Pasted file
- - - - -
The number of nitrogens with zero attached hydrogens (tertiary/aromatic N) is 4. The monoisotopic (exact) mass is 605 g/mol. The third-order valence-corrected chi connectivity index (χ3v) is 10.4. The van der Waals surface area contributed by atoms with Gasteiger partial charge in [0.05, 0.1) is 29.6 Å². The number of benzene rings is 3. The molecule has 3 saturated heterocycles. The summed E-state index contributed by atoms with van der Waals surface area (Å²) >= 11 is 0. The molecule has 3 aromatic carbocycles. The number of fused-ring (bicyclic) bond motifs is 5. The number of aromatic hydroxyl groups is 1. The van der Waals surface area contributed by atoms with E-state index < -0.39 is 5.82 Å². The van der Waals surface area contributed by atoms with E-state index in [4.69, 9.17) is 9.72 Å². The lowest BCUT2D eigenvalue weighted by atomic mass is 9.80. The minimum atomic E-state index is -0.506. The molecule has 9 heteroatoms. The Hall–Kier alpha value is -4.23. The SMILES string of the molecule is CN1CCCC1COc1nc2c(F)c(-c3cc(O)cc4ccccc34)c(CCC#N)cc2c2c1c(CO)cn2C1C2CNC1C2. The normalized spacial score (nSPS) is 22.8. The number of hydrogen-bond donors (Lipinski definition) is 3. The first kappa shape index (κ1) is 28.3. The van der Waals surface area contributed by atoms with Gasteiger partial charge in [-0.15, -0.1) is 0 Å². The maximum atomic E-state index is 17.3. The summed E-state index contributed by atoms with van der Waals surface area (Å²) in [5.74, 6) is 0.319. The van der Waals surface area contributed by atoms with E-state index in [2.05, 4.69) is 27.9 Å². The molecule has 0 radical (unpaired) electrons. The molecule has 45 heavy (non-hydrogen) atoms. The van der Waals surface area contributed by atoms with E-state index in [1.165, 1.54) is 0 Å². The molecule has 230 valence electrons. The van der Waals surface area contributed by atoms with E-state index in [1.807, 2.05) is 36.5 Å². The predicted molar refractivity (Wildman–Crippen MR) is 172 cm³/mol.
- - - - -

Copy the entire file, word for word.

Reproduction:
The number of nitrogens with zero attached hydrogens (tertiary/aromatic N) is 4. The monoisotopic (exact) mass is 605 g/mol. The third-order valence-corrected chi connectivity index (χ3v) is 10.4. The van der Waals surface area contributed by atoms with Gasteiger partial charge in [0.05, 0.1) is 29.6 Å². The number of benzene rings is 3. The molecule has 3 saturated heterocycles. The summed E-state index contributed by atoms with van der Waals surface area (Å²) >= 11 is 0. The molecule has 3 aromatic carbocycles. The number of fused-ring (bicyclic) bond motifs is 5. The number of aromatic hydroxyl groups is 1. The van der Waals surface area contributed by atoms with E-state index < -0.39 is 5.82 Å². The van der Waals surface area contributed by atoms with E-state index in [4.69, 9.17) is 9.72 Å². The lowest BCUT2D eigenvalue weighted by atomic mass is 9.80. The minimum atomic E-state index is -0.506. The molecule has 9 heteroatoms. The Hall–Kier alpha value is -4.23. The SMILES string of the molecule is CN1CCCC1COc1nc2c(F)c(-c3cc(O)cc4ccccc34)c(CCC#N)cc2c2c1c(CO)cn2C1C2CNC1C2. The normalized spacial score (nSPS) is 22.8. The number of hydrogen-bond donors (Lipinski definition) is 3. The first kappa shape index (κ1) is 28.3. The van der Waals surface area contributed by atoms with Gasteiger partial charge in [-0.15, -0.1) is 0 Å². The maximum atomic E-state index is 17.3. The summed E-state index contributed by atoms with van der Waals surface area (Å²) in [5.74, 6) is 0.319. The van der Waals surface area contributed by atoms with E-state index in [2.05, 4.69) is 27.9 Å². The molecule has 0 radical (unpaired) electrons. The molecule has 45 heavy (non-hydrogen) atoms. The van der Waals surface area contributed by atoms with E-state index in [1.165, 1.54) is 0 Å². The molecule has 230 valence electrons. The van der Waals surface area contributed by atoms with E-state index in [1.807, 2.05) is 36.5 Å². The predicted molar refractivity (Wildman–Crippen MR) is 172 cm³/mol.